The promise of cabin living is that with a little land and some ingenuity we can have simpler times and more nature.

Choosing not to make a big to-do of itself, this cottage blends in with its surroundings. A wall of glass on one end allows a merger of the outdoors with the interiors, while white trim leaves the appearance of a snow-kissed façade year-round. Berlin, Germany. By Atelier st Gesellschaft von Architekten mbH

from the book Rock the Shack, Copyright Gestalten 2013.
Transformer or beach hut? Positioned in a coastal erosion zone, this holiday retreat for a family of five is completely capable of being relocated. An oversized shutter allows for protection from the elements when not in use and opens to allow sun in during the winter or provide shade on hot summer days. Waikato, New Zealand. By Crosson Clarke Carnachan Architects, from the book Rock the Shack, Copyright Gestalten 2013.
Updating the A-frame of yore, this home’s liberal use of windows makes the most of panoramic views spanning two valleys. Catalonia, Spain. Cadaval & Sola-Morales from the book Rock the Shack, Copyright Gestalten 2013.
Those seeking isolation and inspiration to tackle their work need look no further. A minimalist cube set against a picturesque background form a studio free of distraction, except maybe that view! Newfoundland, Canada. By Saunders Architecture from the book Rock the Shack, Copyright Gestalten 2013.
A wooden home nestled amongst a cluster of Japanese larch trees offers a perfect sanctuary from nearby Tokyo. Chubu, Japan. By Koji Tsutsui & Associates from the book Rock the Shack, Copyright Gestalten 2013.
Livable sculpture at its finest. Created for the Zermatt Festival, an annual festival of chamber music, this structure (designed by a team of second-year architecture students!) maximizes the beauty of its surroundings with its 720-degree spiral composition. Valais, Switzerland. By Alice Studio/Atelier de la Conception de l’ Espace from the book Rock the Shack, Copyright Gestalten 2013.
Every piece of the structure is crafted by local builders, according to traditional Japanese construction methods. Chubu, Japan. By Koji Tsutsui & Associates from the book Rock the Shack, Copyright Gestalten 2013.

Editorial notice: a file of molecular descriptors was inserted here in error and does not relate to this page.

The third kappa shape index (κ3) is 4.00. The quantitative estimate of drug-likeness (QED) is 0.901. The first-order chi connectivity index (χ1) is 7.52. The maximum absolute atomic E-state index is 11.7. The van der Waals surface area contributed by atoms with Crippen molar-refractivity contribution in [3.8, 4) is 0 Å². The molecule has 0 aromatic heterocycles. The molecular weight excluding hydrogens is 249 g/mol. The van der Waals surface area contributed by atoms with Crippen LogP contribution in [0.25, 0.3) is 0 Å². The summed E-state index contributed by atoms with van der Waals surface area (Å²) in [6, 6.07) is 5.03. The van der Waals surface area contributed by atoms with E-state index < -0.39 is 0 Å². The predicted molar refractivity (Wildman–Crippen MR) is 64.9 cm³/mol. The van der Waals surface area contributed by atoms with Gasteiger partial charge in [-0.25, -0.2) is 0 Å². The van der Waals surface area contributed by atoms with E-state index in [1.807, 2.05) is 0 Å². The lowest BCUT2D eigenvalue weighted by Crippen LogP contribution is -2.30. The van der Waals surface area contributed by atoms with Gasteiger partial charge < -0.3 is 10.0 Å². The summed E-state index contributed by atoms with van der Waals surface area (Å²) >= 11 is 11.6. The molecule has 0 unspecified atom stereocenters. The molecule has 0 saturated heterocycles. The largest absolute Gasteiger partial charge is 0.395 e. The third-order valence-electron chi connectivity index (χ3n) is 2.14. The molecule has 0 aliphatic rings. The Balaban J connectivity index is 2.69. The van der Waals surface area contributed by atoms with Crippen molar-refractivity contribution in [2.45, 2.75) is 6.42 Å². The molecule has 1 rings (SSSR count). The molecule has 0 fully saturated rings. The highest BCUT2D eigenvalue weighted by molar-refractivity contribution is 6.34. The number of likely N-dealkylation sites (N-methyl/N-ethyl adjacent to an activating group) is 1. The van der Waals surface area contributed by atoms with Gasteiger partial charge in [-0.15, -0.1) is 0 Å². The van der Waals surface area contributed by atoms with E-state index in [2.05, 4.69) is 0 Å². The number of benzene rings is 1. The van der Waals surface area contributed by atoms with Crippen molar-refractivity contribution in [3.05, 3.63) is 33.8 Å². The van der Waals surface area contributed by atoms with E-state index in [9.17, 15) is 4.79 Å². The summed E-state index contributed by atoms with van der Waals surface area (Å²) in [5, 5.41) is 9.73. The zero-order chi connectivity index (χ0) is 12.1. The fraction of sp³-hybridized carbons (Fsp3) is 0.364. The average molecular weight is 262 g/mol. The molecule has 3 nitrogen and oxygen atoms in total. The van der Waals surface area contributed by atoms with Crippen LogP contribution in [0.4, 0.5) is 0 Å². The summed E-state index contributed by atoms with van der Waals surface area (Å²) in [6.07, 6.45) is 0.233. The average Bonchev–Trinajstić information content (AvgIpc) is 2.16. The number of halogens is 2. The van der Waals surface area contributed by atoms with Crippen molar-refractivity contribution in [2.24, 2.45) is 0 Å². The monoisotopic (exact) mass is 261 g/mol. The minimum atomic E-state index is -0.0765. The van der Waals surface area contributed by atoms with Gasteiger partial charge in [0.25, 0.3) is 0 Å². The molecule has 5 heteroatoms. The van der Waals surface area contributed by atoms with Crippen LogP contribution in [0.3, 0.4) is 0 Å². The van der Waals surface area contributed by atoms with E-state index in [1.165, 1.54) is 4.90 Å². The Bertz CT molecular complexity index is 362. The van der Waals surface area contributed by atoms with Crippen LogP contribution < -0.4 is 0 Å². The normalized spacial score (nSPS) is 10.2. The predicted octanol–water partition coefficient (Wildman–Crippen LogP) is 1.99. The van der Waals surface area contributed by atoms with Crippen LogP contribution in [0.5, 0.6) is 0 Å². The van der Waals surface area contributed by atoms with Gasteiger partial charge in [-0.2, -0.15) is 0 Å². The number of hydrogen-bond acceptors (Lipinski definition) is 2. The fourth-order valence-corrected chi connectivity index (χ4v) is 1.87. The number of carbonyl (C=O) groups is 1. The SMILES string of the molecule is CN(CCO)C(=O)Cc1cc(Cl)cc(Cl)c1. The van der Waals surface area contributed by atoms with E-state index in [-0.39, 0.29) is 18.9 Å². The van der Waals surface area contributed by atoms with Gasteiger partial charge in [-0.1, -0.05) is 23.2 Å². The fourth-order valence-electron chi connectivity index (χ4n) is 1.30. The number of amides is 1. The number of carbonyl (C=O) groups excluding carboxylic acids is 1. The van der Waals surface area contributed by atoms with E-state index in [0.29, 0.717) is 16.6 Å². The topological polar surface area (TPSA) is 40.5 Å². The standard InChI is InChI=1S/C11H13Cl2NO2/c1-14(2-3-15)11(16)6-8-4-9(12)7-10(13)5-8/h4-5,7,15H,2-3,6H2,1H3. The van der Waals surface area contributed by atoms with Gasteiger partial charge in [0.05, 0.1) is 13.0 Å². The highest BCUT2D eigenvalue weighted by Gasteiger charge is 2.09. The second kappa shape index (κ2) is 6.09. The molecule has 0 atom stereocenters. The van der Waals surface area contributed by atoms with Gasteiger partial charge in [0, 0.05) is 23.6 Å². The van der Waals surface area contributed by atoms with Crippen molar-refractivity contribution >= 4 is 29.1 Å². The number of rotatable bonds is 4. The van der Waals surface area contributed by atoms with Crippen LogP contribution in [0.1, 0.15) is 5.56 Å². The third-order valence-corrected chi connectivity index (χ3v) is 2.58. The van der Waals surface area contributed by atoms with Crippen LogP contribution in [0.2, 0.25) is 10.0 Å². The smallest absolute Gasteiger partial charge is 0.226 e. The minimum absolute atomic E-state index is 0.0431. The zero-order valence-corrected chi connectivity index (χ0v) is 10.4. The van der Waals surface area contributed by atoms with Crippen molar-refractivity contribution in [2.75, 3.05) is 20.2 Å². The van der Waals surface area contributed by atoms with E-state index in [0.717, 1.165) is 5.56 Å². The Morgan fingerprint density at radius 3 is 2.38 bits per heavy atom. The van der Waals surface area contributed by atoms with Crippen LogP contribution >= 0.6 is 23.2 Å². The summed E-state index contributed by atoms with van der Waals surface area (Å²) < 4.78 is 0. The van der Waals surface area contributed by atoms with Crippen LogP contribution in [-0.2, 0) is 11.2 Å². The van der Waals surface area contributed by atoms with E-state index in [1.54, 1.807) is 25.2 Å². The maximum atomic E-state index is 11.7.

Rock the Shack: The Architecture of Cabins, Cocoons and Hide-Outs. Edited by Sven Ehmann, Sofia Borges. Copyright Gestalten 2013.
A white-filled (not to mention light-filled) interior bring the minimalist design inside. Newfoundland, Canada. By Saunders Architecture from the book Rock the Shack, Copyright Gestalten 2013.
These temporary residences are prefabricated on the mainland before reaching their destination to ensure minimal impact on the environment. Lifted on pillars to further diminish interference with the natural terrain, each hut houses six people.  Easter Island, Chile. By AATA Arquitectos from the book Rock the Shack, Copyright Gestalten 2013.
During snowy winters, the white interiors seamlessly blend with the home’s exterior. Berlin, Germany. By Atelier st Gesellschaft von Architekten mbH from the book Rock the Shack, Copyright Gestalten 2013.
These custom-built colorful cabins allow lifeguards to maintain a watchful eye over beachgoers in style. Part de-Stijl, part Saved by the Bell, we can picture Zack Morris wooing many a beach babe perched atop one of these. Southeastern Florida, USA. By Léo Caillard from the book Rock the Shack, Copyright Gestalten 2013.
The geometric framing lining the interiors echoes the facade's asymmetrical shape. Easter Island, Chile. By AATA Arquitectos from the book Rock the Shack, Copyright Gestalten 2013.
A shark-skinning shack.
Sævik compares her house to a contemplative hideout. “It’s very quiet,” she says. “You can concentrate and let thoughts fly.” Her favorite summer pastimes include reading, painting, drawing, yoga, and “just sitting and feeling the forest,” she says.
When not in use as the headboard, the large redwood slab folds down to become a desk.
The house is divided into three sections connected by a series of outdoor galleries. “When I walk from one room to another, I have to go outdoors and feel the weather and nature—rain, cold, and sun,” says Sævik. 

Instead of emphasizing the expansive panorama of oak, pine, and aspen trees, the house frames select views—a move inspired by Japanese design.
The couple asked for a “no maintenance, not low maintenance” backyard. However, Shino tends to “Carlsbad's largest public bathroom for cats” (otherwise known as their Japanese-style rock garden) about once a month.

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superrkül dubbed this project the Stealth Cabin because it's hidden in the landscape and will continue to recede in view over time. Photo by Shai Gil.
Across the path is the resident's favorite spot from which to take in the aquatic tableau: a rock garden and sitting area created by landscape designer Tory Polone. Chairs rest near the a hidden grade-level gas fire pit—an on-demand campfire.